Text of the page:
By Glen Sparks
George Herman Ruth Jr., being incorrigible and not yet the “Babe”, spent much of his youth at the St. Mary’s Industrial School for Boys in Baltimore. George Sr. couldn’t keep Junior out of trouble.
The future home run king, born in 1895, learned important life skills at St. Mary’s, such as ironing and how to sew buttons onto a shirt. Baseball fans, especially those partial to the Yankees, want to know who taught young Ruth how to hit. We can thank a burly Xaverian for that.
Brother Matthias Boutlier stood 6-feet-6, weighed 300 pounds and didn’t take any guff, not from George Jr. or any other boy. “He talked, and the toughest kids listened,” writes Leigh Montville in his splendid biography, “The Big Bam: The Life and Times of Babe Ruth,” published in 2006. (Being larger than life, Ruth needed more than one nickname. Some were profane.) More importantly, Montville writes, “He hit a baseball, and their jaws dropped.”
Big league hitters back then swung down on the ball. They wanted to keep the ball inside the park and use their speed. The great Ty Cobb hit .350 but only five home runs in 1907 when young Ruth was 12. The Boston Doves’ Dave Brain led the majors in home runs that season with 10.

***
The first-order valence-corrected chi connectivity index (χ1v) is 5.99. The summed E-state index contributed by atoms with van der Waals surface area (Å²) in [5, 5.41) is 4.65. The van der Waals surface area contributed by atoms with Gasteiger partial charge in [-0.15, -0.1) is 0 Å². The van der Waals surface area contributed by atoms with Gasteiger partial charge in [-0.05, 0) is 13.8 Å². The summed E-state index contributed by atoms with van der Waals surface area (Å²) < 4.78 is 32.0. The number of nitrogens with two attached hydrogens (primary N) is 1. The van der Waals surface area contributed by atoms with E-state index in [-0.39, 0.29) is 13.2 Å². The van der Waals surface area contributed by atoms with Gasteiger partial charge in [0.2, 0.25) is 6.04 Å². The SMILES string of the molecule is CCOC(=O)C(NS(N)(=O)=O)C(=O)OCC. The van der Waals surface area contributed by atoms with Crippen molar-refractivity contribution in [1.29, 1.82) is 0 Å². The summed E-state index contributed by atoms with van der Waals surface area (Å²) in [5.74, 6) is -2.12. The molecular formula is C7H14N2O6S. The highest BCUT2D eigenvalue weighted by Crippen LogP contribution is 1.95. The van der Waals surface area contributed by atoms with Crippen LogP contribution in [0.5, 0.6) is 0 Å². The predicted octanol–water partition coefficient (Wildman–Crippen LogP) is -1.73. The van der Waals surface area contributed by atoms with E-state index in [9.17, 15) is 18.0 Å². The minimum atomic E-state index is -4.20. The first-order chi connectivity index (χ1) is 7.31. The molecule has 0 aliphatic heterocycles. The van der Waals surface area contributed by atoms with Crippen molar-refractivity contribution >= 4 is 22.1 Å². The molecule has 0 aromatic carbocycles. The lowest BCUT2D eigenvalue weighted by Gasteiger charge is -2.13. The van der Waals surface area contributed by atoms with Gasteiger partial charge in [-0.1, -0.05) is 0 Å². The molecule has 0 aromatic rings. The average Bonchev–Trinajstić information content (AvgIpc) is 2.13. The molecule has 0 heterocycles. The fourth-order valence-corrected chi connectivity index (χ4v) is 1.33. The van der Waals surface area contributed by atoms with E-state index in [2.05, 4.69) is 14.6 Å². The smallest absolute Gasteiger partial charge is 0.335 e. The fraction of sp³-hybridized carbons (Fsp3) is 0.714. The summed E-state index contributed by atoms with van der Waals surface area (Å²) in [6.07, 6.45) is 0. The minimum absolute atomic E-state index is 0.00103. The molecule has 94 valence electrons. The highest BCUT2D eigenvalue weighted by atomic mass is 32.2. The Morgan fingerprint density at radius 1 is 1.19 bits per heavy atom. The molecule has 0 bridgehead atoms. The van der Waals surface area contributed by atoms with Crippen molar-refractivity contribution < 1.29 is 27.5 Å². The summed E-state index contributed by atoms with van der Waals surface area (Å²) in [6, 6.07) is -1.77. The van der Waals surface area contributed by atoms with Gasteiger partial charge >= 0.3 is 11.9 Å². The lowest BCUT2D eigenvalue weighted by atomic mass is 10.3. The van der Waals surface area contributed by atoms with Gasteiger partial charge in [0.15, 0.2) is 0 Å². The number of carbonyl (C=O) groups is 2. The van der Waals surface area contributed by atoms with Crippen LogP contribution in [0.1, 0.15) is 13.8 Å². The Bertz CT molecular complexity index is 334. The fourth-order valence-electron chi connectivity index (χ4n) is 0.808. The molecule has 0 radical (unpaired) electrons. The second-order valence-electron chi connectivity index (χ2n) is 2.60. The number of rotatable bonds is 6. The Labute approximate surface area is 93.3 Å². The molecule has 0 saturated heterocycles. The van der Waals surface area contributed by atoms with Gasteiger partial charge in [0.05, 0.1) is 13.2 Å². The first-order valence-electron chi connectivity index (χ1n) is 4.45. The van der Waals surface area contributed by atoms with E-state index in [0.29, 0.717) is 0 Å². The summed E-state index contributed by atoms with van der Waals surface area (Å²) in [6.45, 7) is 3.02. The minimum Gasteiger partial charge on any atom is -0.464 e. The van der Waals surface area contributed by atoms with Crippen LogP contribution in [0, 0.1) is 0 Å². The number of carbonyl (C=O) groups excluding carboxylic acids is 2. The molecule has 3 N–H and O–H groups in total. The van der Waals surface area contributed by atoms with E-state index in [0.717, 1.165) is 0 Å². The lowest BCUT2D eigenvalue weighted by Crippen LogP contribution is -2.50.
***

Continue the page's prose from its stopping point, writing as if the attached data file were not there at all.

Brother Matthias didn’t copy the pros. He belted long, high, majestic flyballs on the St. Mary’s ball field. Mathias grabbed fungo bats and swung upward with a sharp arc. He couldn’t have hit a groundball if he had tried. George Ruth simply followed the Brother’s example. He played almost every day at St. Mary’s, perfecting the greatest swing in history and signing his first pro contract in 1914.
Ruth changed the game. On this date in 1919, the Sultan of Swat (another nickname) hit his 28th home run of the campaign, breaking the single-season mark set by Ned Williamson of the Chicago White Stockings. Ruth belted 714 home runs in his career. Brother Matthias taught the Babe well.